28th September 1835

Steered towards the Southern end of Albermale Isd, which was surveyed.

Captain Fitzroy’s Journal
Having taken on board live pigs and a quantity of vegetables, we weighed and stood towards Albemarle Island. Four small islets, the remains of volcanoes, lie near the low south-east extreme of this island, and together with Brattle Islet, are extremely useful in warning vessels of their approach to a very dangerous piece of coast. So low are the south-eastern extremities of Albemarle Island that they are not discernible until you see the surf on the shore. A heavy swell setting towards the land, and generally light winds, add to the danger of getting near this coast; but there is anchorage in case of necessity.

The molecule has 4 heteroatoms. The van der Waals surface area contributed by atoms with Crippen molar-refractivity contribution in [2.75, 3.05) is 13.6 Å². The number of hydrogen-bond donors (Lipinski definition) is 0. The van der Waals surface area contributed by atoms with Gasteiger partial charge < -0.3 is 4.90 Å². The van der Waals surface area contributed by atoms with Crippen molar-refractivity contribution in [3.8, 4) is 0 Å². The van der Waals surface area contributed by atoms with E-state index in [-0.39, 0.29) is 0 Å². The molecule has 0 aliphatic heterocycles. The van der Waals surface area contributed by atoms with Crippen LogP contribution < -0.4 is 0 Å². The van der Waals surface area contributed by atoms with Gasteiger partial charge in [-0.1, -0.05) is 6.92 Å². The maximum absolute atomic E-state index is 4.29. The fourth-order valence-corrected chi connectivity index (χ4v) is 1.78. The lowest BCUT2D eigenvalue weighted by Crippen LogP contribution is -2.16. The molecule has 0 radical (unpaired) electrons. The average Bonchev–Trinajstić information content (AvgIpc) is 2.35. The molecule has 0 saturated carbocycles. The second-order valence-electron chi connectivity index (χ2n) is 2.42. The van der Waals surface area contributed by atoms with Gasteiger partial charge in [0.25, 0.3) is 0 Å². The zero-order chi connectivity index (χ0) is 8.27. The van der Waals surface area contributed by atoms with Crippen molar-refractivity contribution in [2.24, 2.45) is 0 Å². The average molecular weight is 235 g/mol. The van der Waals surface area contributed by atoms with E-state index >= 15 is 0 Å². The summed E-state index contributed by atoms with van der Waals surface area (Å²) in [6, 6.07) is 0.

Albemarle Island is a singular mass of volcanic ejections. Six volcanoes have there raised their summits from two to four thousand feet above the ocean, and from them immense quantities of lava have from time to time flowed towards the sea; so that this island, large as it is, may be literally described by saying that it consists of six huge craters, whose bases are united by their own overflowed lava. The southern side, which is exposed to the trade wind, and completely intercepts it, with all the clouds it brings, is thickly wooded, very green, and doubtless has fresh water; but how is that water to be obtained where such a swell rolls upon the shore? The weather side of Chatham Island is partially protected from the great south-west swell of the Pacific by Hood Island, yet even there it is difficult to land.

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